Friday, June 6, 2008

D Day and DD Tanks

It wasn’t until I was middle aged that I realized I had an uncle that was on Omaha Beach on D Day. I knew I had an uncle that had been killed in the war but nobody ever talked about him. The reasons might have been long lasting grief or that they just didn’t know any details of his service. I happened to be home for a visit and at the some time I was reading Stephen Ambrose’s book on D Day. Someone mentioned that Uncle Philip had been in the 743rd Tank Battalion. Stephen Ambrose’s book had a diagram that showed the landing order of the assault units. The 743rd Tank Battalion was the lead unit, 10 minutes ahead of the 116th Regiment of the 29th Division, on the right hand side of Omaha Beach opposite Vierville sur Mer. The beach assigned to his company, Company B, was code named Dog Green.

As I started doing research, I was surprised to find that little was discussed in the popular literature about the 743rd Tank Battalion and their position in the assault on D Day. There was almost nothing about them in the exhibits in the World War II Museum in my own hometown of New Orleans. Yet they were a unique secret weapon that military planners relied upon very heavily for close infantry support. It seemed to me that more should be known about them.

The 743rd Tank Battalion was made up of modified Sherman tanks. The tanks were equipped with a double drive unit so that the engine could provide power to the tracks or to two propellers. The tank was also equipped with a canvass flotation shroud that was inflated using a small air compressor. Once erected, the canvass shroud would keep the tank afloat, barely. The idea was that the tanks would use their propellers to drive themselves on the beach. It was hoped that the tanks would look like innocuous rubber boats from the German perspective thereby giving them a big surprise when the tank was revealed. Their mission was to provide close in support to the infantry by engaging machine gun bunkers and other targets of opportunity.

There were two tank battalions on Omaha Beach that day: the 741st and the 743rd. Their orders were to launch from their LCT several miles out to sea and then proceed to the beach. The seas were still rough from the storm the day before. The 741st launched according to their orders and were quickly in a fight for survival against the sea. The tanks had about 1 foot of freeboard and the waves quickly overwhelmed the canvass shroud sending the 35 ton tanks to the bottom. This was observed by the LCT drivers carrying the 743rd. (How they learned of the situation of the 741st is not known. There may have been radio transmissions via tank radio alerting the 743rd to the problem.) The LCT driver made an on the spot decision to ignore orders and take the tanks all the way to the beach. His initiative may have saved many lives that day. (Recently declassified documents indicate that the decision to launch or not was up to the senior Army and Navy personnel on site)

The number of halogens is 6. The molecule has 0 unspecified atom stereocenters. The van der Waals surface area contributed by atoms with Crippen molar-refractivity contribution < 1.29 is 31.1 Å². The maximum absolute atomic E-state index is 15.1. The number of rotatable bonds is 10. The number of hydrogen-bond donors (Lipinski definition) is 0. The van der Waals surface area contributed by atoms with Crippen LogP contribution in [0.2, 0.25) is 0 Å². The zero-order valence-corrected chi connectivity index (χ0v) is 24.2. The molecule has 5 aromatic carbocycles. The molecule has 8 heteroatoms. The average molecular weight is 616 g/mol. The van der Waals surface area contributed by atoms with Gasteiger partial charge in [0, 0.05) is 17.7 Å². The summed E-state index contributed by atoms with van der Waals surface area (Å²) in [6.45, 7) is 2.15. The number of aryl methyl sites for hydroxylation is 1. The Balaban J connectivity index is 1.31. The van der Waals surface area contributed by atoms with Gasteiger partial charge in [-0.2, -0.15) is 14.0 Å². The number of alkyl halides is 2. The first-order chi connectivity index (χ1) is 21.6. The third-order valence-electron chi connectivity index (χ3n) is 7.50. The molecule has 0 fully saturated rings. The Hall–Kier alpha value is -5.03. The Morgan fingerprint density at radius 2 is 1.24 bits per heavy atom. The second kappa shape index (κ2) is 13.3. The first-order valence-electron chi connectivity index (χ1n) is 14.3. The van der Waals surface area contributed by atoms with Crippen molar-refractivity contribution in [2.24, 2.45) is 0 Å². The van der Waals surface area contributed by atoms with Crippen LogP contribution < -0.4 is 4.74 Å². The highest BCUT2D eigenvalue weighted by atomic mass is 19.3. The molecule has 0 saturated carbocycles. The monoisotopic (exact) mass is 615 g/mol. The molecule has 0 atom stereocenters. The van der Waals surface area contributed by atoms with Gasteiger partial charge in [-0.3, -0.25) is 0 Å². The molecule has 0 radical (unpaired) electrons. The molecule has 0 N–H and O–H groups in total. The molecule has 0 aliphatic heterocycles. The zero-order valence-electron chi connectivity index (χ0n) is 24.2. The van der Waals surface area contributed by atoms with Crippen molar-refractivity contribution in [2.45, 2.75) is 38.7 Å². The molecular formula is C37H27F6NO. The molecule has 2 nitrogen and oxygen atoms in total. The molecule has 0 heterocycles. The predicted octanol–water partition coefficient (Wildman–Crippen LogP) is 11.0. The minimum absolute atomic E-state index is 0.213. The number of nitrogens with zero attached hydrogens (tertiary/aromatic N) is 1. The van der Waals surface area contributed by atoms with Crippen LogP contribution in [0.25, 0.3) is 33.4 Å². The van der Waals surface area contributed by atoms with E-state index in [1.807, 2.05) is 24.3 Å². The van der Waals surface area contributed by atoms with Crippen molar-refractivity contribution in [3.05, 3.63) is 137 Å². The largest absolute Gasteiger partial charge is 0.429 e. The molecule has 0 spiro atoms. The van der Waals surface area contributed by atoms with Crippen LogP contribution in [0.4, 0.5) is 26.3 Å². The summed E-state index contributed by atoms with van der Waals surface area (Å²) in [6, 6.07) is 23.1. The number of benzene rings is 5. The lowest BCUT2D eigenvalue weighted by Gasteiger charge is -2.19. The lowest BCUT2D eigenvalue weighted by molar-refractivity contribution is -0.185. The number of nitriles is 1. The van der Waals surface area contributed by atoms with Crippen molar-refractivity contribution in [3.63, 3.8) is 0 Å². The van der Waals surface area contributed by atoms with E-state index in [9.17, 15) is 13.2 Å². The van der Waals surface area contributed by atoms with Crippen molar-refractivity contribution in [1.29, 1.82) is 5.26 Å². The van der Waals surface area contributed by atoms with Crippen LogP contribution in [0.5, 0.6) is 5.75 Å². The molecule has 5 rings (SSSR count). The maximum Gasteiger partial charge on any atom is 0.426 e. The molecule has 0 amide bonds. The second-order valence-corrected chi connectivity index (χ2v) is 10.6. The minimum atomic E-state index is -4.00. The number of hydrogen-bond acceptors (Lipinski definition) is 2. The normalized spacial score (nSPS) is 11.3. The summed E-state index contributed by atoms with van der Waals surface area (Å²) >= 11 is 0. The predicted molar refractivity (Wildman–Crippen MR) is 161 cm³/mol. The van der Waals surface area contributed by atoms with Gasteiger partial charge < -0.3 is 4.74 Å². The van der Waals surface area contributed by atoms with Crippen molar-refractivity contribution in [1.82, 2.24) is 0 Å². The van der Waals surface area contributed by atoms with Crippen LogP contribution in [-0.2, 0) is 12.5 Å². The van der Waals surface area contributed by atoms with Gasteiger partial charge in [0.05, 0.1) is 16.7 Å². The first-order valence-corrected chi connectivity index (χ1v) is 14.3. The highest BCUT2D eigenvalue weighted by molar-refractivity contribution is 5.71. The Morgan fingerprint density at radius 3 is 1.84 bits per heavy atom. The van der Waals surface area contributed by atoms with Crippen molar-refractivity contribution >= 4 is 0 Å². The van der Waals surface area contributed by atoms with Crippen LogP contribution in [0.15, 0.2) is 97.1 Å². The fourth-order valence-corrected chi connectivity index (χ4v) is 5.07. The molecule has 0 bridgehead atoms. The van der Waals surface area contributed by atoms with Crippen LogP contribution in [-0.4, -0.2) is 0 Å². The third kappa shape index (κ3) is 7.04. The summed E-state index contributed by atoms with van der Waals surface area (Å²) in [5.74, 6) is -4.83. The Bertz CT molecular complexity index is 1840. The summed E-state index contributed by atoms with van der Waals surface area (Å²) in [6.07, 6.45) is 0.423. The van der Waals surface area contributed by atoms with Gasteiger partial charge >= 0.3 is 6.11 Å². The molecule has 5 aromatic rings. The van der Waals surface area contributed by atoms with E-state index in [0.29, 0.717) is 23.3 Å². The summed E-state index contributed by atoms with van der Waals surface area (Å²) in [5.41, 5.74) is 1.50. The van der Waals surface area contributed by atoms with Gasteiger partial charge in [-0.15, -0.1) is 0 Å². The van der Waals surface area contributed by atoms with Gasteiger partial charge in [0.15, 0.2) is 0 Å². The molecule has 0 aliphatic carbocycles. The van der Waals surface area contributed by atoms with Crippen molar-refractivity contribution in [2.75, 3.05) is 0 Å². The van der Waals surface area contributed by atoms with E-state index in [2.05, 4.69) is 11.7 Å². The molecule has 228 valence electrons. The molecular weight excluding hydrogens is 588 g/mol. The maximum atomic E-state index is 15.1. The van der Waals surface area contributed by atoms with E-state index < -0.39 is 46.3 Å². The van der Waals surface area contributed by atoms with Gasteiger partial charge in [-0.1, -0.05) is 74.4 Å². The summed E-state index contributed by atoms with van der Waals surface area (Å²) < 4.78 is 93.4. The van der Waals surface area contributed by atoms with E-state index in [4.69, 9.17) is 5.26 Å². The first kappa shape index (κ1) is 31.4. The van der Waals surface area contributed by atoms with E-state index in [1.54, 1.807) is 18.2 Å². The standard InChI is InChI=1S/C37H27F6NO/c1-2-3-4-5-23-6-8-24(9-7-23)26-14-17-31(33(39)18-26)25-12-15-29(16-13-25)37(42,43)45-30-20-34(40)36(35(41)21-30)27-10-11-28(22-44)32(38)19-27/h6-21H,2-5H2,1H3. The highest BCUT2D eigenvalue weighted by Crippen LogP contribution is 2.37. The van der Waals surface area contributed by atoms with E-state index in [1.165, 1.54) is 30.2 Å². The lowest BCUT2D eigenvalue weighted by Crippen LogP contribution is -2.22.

My uncle survived D Day. Elements of his company went to Pont du Hoc to relieve the Rangers on June 9. I’m not sure, but I’d like to think he was part of that. Any letters he may have sent to the family regarding his experiences have been lost, if they ever existed. He was killed in Normandy on July 9 when his company was ambushed by tanks from the 2nd SS Panzer Division.

There is little documented about the independent tank battalions. There were approximately 37 of them in total including a couple of all black units. They were formed for the sole purpose of infantry support and were disbanded after the war. They were not stand alone units but were meant to be attached to infantry units as needed. Tank companies were split up and tanks were often out of contact with their company commander for weeks as they were shuttled between units. They could be fighting with different units on different days which gave them no time to develop coordination procedures with the unit they were fighting with. Ambrose discusses how unit cohesiveness was a key ingredient for building a soldier’s morale. Familiarity with the men you were fighting with gave the soldier a level of confidence as each man knew what the other would do. But Ambrose ignores how the combat vagabonds of the tank battalions coped with being separated from their command structure and shuttled between infantry units. They were dependent upon the kindness of the unit they were attached to for support. It must have been a lonely existence.

I have been to Normandy twice but could find no monument to either of the tank battalions that assaulted Omaha Beach that day, even though they were the first to land. There are almost no examples of DD tanks existing today even though it was considered to be an important secret weapon. (A couple of tanks from the 741st have been recovered and are on display at a museum in Port en Bessen, France. These still have the tubing for the inflation mechanism and pieces of the shroud on them.) And as I said earlier, the World War II Museum in New Orleans, our National WW II museum, has almost nothing about these unique units. Steel Victory: The Heroic Story of America's Independent Tank Battalions at War in Europe is a very good source of information regarding all the tank battalions. The View from the Turret: The 743rd Battalion During World War II is an excellent source for history about the 743rd. The 30th Division Association also has reprints of the unit history, Move Out, Verify.